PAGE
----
Wednesday, June 21, 2017

Dead Butterfly by Ellen Bass

Dead Butterfly 

For months my daughter carried 
a dead monarch in a quart mason jar. 
To and from school in her backpack, 
to her only friend’s house. At the dinner table 
it sat like a guest alongside the pot roast. 
She took it to bed, propped by her pillow.

Was it the year her brother was born?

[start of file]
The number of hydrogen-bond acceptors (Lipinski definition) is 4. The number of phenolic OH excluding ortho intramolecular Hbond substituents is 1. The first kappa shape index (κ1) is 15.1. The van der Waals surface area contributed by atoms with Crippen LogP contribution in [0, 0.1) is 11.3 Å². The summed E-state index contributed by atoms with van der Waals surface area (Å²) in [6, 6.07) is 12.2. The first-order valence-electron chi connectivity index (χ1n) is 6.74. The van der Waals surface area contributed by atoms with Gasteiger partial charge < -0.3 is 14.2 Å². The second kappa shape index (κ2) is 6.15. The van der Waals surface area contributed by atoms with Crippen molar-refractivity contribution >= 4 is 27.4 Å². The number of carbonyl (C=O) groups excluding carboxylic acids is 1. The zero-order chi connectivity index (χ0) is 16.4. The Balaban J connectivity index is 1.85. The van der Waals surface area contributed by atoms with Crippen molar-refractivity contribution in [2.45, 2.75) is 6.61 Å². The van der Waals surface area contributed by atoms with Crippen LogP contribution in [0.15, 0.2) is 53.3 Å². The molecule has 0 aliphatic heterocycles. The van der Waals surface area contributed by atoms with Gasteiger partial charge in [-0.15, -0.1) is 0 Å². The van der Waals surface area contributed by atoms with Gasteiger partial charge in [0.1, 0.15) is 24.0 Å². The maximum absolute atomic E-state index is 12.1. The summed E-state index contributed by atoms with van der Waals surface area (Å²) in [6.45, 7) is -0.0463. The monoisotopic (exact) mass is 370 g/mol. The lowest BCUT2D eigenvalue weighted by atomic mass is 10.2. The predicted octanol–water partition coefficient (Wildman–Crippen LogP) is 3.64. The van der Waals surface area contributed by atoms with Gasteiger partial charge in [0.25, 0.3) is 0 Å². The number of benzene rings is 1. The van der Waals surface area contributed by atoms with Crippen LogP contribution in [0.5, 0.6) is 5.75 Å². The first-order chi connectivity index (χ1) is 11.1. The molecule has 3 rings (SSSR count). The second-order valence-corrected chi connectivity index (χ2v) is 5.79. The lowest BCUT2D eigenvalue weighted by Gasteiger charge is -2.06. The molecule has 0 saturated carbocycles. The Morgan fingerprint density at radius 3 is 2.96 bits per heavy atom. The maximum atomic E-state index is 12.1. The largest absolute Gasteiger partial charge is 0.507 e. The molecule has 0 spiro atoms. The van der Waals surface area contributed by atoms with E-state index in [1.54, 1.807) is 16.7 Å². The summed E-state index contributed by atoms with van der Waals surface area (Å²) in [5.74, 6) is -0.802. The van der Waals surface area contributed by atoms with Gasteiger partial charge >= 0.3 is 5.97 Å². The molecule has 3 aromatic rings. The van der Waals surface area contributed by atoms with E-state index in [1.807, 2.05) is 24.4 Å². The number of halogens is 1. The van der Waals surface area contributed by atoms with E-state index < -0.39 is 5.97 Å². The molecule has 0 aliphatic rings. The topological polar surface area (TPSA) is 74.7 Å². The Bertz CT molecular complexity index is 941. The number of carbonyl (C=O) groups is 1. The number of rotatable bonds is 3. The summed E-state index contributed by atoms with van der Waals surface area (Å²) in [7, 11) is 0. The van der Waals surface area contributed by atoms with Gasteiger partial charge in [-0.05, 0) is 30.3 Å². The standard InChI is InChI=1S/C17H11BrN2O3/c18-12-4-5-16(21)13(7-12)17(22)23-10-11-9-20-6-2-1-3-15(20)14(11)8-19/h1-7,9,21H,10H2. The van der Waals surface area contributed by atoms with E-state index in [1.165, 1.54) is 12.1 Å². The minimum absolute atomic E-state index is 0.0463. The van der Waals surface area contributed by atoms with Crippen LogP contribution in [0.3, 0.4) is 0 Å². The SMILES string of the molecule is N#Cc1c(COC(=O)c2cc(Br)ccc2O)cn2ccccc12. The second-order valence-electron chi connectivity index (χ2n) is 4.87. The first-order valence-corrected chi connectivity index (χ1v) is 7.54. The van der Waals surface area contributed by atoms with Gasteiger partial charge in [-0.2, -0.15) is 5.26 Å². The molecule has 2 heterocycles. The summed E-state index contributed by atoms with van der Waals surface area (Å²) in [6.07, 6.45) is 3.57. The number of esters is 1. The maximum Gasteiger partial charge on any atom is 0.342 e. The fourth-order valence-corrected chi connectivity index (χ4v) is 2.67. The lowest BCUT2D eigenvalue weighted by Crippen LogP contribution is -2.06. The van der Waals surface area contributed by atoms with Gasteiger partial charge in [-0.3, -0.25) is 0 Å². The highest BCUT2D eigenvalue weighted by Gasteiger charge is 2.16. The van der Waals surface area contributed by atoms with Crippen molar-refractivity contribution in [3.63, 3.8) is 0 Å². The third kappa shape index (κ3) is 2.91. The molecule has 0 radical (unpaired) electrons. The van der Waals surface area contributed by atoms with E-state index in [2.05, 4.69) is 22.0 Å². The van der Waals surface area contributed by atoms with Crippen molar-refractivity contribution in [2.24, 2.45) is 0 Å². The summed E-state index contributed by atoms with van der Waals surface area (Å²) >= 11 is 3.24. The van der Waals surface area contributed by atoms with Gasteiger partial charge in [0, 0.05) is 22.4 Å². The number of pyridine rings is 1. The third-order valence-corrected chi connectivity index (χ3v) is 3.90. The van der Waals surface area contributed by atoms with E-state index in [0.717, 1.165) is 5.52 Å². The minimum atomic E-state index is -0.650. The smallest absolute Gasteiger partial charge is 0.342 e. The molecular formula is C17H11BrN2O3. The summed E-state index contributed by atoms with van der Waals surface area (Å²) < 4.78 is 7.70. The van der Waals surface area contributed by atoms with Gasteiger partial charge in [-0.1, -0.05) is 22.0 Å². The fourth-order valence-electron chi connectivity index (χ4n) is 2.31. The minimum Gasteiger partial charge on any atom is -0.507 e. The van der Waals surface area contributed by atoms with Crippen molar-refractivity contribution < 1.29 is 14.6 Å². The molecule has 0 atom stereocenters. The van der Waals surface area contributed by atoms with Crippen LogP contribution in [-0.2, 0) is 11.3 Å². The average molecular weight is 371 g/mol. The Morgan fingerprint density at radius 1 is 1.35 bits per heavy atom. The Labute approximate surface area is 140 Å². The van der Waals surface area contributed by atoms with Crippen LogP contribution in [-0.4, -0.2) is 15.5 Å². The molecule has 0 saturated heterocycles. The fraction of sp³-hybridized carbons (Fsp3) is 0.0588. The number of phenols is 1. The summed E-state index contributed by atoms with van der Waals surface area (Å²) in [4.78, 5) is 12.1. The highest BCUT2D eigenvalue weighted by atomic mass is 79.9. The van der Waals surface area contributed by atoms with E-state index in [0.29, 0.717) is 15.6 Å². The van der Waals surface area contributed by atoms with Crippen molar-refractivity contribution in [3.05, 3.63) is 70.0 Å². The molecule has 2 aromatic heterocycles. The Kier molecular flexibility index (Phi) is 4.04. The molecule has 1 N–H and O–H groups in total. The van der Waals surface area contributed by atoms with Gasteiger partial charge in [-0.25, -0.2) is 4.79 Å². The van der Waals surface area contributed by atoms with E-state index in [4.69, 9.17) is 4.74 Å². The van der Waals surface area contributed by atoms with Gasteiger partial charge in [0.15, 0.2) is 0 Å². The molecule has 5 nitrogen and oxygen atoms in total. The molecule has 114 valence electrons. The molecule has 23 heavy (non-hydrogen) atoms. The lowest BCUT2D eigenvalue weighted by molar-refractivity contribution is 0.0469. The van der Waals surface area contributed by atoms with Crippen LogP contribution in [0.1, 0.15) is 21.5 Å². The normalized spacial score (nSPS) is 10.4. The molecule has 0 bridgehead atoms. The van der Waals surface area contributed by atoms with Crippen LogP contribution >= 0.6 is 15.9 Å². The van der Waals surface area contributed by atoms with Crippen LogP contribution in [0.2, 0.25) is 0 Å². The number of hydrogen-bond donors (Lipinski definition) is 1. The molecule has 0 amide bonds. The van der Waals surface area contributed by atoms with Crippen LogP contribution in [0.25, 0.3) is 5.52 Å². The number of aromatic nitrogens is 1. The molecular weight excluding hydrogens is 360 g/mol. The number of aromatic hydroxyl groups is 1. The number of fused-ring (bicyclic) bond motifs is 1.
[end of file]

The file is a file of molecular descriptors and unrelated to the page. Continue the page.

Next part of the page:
Was this her own too-fragile baby 
that had lived—so briefly—in its glassed world? 
Or the year she refused to go to her father’s house? 
Was this the holding-her-breath girl she became there?

This plump child in her rolled-down socks 
I sometimes wanted to haul back inside me 
and carry safe again. What was her fierce 
commitment? I never understood. 
We just lived with the dead winged thing 
as part of her, as part of us, 
weightless in its heavy jar.


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